Thomas Grimm

PCIe 5.0 SSDs: The Phison E26 flexes its muscles

E26, flexes, muscles, PCIe, Phison, SSDs

Last year was missed, but this year the first consumer SSDs with PCIe 5.0 should appear. Many third-party providers will rely on the Phison E26 controller. At the start of the year and CES 2023 there are many new benchmarks. The E26 flexes its muscles.

A lot is already known about the Phison E26 with PCIe 5.0 x4 and 8 channels, after all it was announced in September 2021. Exactly one year ago, details about CES 2022 followed.

However, the market launch announced for 2022, which was originally supposed to take place together with AMD’s new AM5 platform, was missed and there were also minor changes here and there in the key data. Initially, 12 GB/s was aimed for as the maximum throughput, now 14 GB/s are on the data sheet. The latest key data read as follows.

New benchmarks

Phison delivers benchmarks again and once again the advertised sequential transfer rates are not achieved. Instead, CrystalDiskMark reports around 10 GB/s for both reading and writing. Benchmarks with over 12 GB/s showed that it can also be faster. The cause is probably in the memory used: Micron’s 232-layer NAND is not supposed to work with the maximum possible 2,400 MT/s and thus slows down the controller.

Phison E26 achieves a good 100 MB/s with 4K random read Q1T1 (Picture: Phison)

But sequential throughput is by no means the only benchmark for assessing SSD performance. And so, for example, the performance of random reading with a low command depth (queue depth) plays a far greater role in everyday life, for example when starting applications, and is considered an important benchmark for the “perceived” system performance.

Phison now also reports a breakthrough here with the new screenshot: With 4K random read with Q1T1, i.e. one outstanding command and one thread, the mark of 100 MB/s is cracked. The company writes in its own blog that this is the first time for a Phison SSD. The “Enterprise DNA“It goes on to say. Because the E26 and the E20 for server SSDs are based on a comparable architecture.

To put the value into perspective: In the editorial team’s test field, the fastest subjects so far just missed the hurdle of 90 MB/s in this discipline. However, it should be noted that this 4K random read performance in particular also depends significantly on the CPU performance. A direct comparison is therefore only possible with the same test system.

Extensive independent testing

While Phison only provides a small preview of the expected performance of the PCIe 5.0 SSDs with E26, the website, which works closely with manufacturers, was allowed to The SSD Review already extensively try out the reference design in the variant with 2 TB of storage volume.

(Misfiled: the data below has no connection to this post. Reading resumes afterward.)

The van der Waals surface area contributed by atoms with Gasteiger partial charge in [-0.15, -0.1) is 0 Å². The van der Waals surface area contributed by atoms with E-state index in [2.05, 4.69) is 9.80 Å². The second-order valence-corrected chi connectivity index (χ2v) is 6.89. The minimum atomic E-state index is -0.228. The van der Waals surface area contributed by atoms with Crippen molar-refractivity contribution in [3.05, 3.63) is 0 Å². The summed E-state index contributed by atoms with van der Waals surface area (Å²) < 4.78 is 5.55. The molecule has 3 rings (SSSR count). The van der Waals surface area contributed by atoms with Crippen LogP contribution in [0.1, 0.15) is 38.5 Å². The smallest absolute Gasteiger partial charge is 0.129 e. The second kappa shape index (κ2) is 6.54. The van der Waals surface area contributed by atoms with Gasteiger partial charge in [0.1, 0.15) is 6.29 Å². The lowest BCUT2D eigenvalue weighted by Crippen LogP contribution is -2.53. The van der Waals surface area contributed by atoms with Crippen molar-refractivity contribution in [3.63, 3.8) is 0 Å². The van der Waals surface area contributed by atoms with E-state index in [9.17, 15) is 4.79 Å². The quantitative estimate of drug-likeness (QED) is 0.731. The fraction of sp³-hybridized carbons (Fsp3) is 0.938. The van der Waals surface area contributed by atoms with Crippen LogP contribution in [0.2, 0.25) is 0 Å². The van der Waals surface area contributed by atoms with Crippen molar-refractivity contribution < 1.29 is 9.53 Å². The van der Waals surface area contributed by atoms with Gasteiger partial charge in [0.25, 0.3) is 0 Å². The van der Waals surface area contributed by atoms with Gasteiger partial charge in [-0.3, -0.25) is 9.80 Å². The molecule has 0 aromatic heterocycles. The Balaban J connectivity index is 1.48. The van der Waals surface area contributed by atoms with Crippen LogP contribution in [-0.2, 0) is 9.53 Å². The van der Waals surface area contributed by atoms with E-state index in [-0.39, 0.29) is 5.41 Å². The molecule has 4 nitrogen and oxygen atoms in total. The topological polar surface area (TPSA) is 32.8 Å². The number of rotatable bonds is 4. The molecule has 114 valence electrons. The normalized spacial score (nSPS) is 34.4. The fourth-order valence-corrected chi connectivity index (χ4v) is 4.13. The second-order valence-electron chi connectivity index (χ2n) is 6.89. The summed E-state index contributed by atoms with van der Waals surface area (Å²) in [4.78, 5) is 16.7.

Reference design for PCIe 5.0 SSD with Phison E26
Reference design for PCIe 5.0 SSD with Phison E26 (Image: The SSD Review)

The mark of 100 MB/s in random reading is not only confirmed in CrystalDiskMark. More than 1.5 million IOPS are also achieved. In addition, the latency measured in PCMark 10 is even lower than that of the Samsung 990 Pro (test) and approaches the level of an Intel Optane P5800X, which, thanks to its 3D Xpoint phase change memory, cannot be beat in this respect. Phison himself speaks of a 30 percent improvement in latency compared to the predecessor (E18).

With an emphasis on doubling the bandwidth and improving latency by 30% of its predecessor PCIe Gen4, PCIe Gen5 E26 enables new experiences and possibilities for gaming and digital content creation. Paired with the latest I/O+ Technology for enhanced sustained workloads, E26 is transcending performance levels to new heights.


The high performance of the E26 in combination with firmware (Phison I/O+) tailored to gaming workloads should also accelerate games and their loading times.

In the popular Final Fantasy XIV Endwalker benchmark, Phison’s reference design achieved a loading time of 5.94 seconds, while the next fastest SSD in the test field (990 Pro) needed 6.34 seconds or almost 7 percent more time. Even if this should hardly be noticeable, the potential of the new technology is also indicated here.

However, the SSD showed a rare weakness in PassMark’s DiskMark, where the predecessor E18 was even faster.

It’s getting hot

While coolers are not always a must for PCIe 4.0 SSDs, they are more likely to be mandatory for PCIe 5.0 SSDs. The sample with E26 was even equipped with a fan. But used The SSD Review instead, an adapter card from Asus with a large passive cooler was used for the tests.

Reference design for PCIe 5.0 SSD with Phison E26 and active cooling
Reference design for PCIe 5.0 SSD with Phison E26 and active cooling (Image: The SSD Review)
The adapter card with cooler was used in the test
The adapter card with cooler was used in the test (Image: The SSD Review)

Tests with the simple M.2 onboard cooler of the ASRock Z690 Velocita reportedly quickly reached 82 °C. With the passive cooler from Asus it was a maximum of 43 °C and the small active cooler from Phison was also sufficient.

When will the finished SSDs arrive?

Phison himself has not yet answered the question of the availability of the first PCIe 5.0 SSDs with Phison E26. And also The SSD Review is uncertain, but assumes a market launch in the first quarter of 2023. Various variants are expected to be presented at CES 2023.

ComputerBase received information about this article from Phison under NDA. The only requirement was the earliest possible publication date.

Leave a Comment